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I would imagine that Bowtech is paying royalties to Bear but not Mathews. This Marshall guy that I talked to said everyone pays to Bear but unless you have a perimeter weight you pay nothing to Mathews. He said you even had to buy a licsence for the dual feed cam before having one made. His cams by the way looked like nothing I had every seen but he was paying royalties to Bear and Mathews. I found this very interesting to talk to this guys who had started his ouwn bow company and all the things he had to go through to build a bow it was really something.
 

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Discussion Starter #13
anyone know for sure?

Does anyone who shoots Bowtech know for sure? I saw one I'd like to try but not until I know for sure they're not getting sued over a cam patent infringement.
 

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Whether or not BowTech is being sued is irrevelant. You can sue anyone for just about anything anytime. Prevailing in your lawsuit however is a different thing. What you really need to know is whether BowTech has done anything wrong. Not whether they have been accused. That siad it has already been mentioned on this thread that Matthews doesn't own the single cam patent. They own the perimeter weighted single cam patent. BowTech doesn't make a perimeter weighted cam bow. Therefore how could they owe Matthews anything. As for will they still be around in a few years, consider the fact that the Dual Cam Patriot may well end up this years most popular bow. Think also about the fact that their growth rate over the past 3 years far surpasses that of any company in modern archery history. Then tell me in today's economy, would you bet on a company with a rising or waning star? Think about it. Logic will kick in and you will answer your own question.
 

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Discussion Starter #15
I said I might buy one....didn't I?

Bowtech may very well be the next # 1 bow company. If they used someone else's technology and didn't pay for it, then that could explain how they have gained a competitive market advantage over other companies who make similar bows, but are forced to pay. Obviously, Mathews didn't sell their patents to Bear for free. That aside, I would suspect that most, if not all, of the monies paid to Bear end up in Mathews bank account. The question is only whether or not Bowtech is paying for the use of the dual feed cam system, which they obviously use in their line-up. Do they pay royalties or don't they? Simple yes or no answer will suffice.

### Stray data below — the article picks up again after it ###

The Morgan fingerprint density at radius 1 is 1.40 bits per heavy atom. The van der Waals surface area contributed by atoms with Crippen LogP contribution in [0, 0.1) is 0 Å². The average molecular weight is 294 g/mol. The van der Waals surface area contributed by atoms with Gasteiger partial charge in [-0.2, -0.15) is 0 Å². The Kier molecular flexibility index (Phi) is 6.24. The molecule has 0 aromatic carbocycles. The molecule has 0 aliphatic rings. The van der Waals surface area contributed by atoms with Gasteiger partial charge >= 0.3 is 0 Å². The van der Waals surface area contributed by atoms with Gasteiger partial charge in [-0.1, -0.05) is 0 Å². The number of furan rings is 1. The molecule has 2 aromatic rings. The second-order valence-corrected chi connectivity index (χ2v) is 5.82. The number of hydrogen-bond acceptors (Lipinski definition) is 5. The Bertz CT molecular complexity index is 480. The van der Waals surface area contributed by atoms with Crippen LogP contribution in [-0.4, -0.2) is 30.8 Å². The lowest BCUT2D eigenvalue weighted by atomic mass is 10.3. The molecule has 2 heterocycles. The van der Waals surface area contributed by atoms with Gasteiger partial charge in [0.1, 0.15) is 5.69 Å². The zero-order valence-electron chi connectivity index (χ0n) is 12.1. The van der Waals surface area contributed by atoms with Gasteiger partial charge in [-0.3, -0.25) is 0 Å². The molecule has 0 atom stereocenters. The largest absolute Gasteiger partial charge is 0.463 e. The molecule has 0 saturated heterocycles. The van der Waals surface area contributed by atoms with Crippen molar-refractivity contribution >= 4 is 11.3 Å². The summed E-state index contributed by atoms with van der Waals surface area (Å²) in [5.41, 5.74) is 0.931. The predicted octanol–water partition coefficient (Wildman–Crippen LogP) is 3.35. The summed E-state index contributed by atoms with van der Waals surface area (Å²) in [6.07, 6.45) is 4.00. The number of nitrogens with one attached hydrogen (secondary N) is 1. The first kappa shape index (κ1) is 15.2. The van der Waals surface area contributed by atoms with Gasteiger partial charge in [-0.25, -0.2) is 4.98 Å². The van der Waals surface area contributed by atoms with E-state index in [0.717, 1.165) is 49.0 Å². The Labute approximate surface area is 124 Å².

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Why not just call Bowtech and ask.
From the dealings I have had with them they have always been up front.
 

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After some inquiries I made to Bowtech after seeing this thread, It is my understanding that Bowtech's cam does not fall under the Bear/Jennings or Mathews patent (and they are not paying any royalties for such)

If it did fall under that patent, Bowtech could not be licensing their design to Diamond, Parker, and Wheeler Archery (i.e. they could not license something that was not theirs to begin with).

I guess the post feed cam is different enough to keep Bowtech from having to pay a royalty.
 

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Discussion Starter #18
hmmmmmm.....

Thanks JeffB for taking time to help answer my questions. I can understand how Bowtech licences other companies to use the "post feed", but this post feed system is used on a dual-feed single cam. As far as patent law is concerned, that in itself wouldn't let Bowtech off without first paying a royalty on a dual feed system. It would be the same thing if you had the patent claim on a widget. If I took your widget and added a watchamahooset, I'd still be using your widget and therefore I'd suspect I'd expect to pay a royalty on your widget. I might own the intellectual property on a watchmahooset, but I'd have to reference your widget and would be bound by the claims of that patent. Unless I'm missing something, a single cam is a single cam is a single cam. Post feed does not replace dual feed. Any Bowtech staff members on this message board?
 

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Well my inquiry was with someone in upper management @ Bowtech whom I happen to be friends with.

According to him, no royalties being paid to NAAG/B/J or Mathews.

EDIT: As Ausie said, I would just email them if you want to know details. They are very up front about stuff like this.
 

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Discussion Starter #20 (Edited)
Thanks again Jeff B.
That answers my first question. I am worried about buying one and not getting warranty service down the road, especially after seeing the pictures of the limb failures on 2003 Bowtech models on this forum a few months back. I like the advertised speeds, but I am not willing to get burned again. Apparantly it takes years to settle anything in patent court. It all comes out in the end.